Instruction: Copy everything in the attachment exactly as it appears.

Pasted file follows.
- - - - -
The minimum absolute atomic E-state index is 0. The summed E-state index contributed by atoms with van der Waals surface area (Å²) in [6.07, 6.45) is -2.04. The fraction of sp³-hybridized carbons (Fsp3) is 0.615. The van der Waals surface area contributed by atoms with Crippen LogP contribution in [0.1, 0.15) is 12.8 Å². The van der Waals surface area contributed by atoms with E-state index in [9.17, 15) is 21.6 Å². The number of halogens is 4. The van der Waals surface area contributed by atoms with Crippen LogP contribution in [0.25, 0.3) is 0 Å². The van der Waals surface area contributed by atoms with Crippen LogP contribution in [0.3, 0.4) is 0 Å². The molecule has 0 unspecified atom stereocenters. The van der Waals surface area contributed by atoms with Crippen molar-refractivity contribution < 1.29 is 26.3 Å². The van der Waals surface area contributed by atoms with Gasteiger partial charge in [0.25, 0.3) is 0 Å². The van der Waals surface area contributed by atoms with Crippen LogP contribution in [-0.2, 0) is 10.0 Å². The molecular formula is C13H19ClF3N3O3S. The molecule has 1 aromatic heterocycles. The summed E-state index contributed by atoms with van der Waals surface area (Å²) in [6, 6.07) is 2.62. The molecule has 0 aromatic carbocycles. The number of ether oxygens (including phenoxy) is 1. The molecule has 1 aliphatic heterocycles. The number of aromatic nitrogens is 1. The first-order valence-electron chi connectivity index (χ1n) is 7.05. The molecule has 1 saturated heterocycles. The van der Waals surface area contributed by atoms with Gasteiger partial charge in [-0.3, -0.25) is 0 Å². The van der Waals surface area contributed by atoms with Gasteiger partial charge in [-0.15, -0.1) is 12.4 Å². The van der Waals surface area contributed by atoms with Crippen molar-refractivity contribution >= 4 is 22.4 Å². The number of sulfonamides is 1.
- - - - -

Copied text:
The minimum absolute atomic E-state index is 0. The summed E-state index contributed by atoms with van der Waals surface area (Å²) in [6.07, 6.45) is -2.04. The fraction of sp³-hybridized carbons (Fsp3) is 0.615. The van der Waals surface area contributed by atoms with Crippen LogP contribution in [0.1, 0.15) is 12.8 Å². The van der Waals surface area contributed by atoms with E-state index in [9.17, 15) is 21.6 Å². The number of halogens is 4. The van der Waals surface area contributed by atoms with Crippen LogP contribution in [0.25, 0.3) is 0 Å². The van der Waals surface area contributed by atoms with Crippen LogP contribution in [0.3, 0.4) is 0 Å². The molecule has 0 unspecified atom stereocenters. The van der Waals surface area contributed by atoms with Crippen molar-refractivity contribution < 1.29 is 26.3 Å². The van der Waals surface area contributed by atoms with Gasteiger partial charge in [0.25, 0.3) is 0 Å². The van der Waals surface area contributed by atoms with Crippen LogP contribution in [-0.2, 0) is 10.0 Å². The molecular formula is C13H19ClF3N3O3S. The molecule has 1 aromatic heterocycles. The summed E-state index contributed by atoms with van der Waals surface area (Å²) in [6, 6.07) is 2.62. The molecule has 0 aromatic carbocycles. The number of ether oxygens (including phenoxy) is 1. The molecule has 1 aliphatic heterocycles. The number of aromatic nitrogens is 1. The first-order valence-electron chi connectivity index (χ1n) is 7.05. The molecule has 1 saturated heterocycles. The van der Waals surface area contributed by atoms with Gasteiger partial charge in [-0.3, -0.25) is 0 Å². The van der Waals surface area contributed by atoms with Gasteiger partial charge in [-0.15, -0.1) is 12.4 Å². The van der Waals surface area contributed by atoms with Crippen molar-refractivity contribution >= 4 is 22.4 Å². The number of sulfonamides is 1.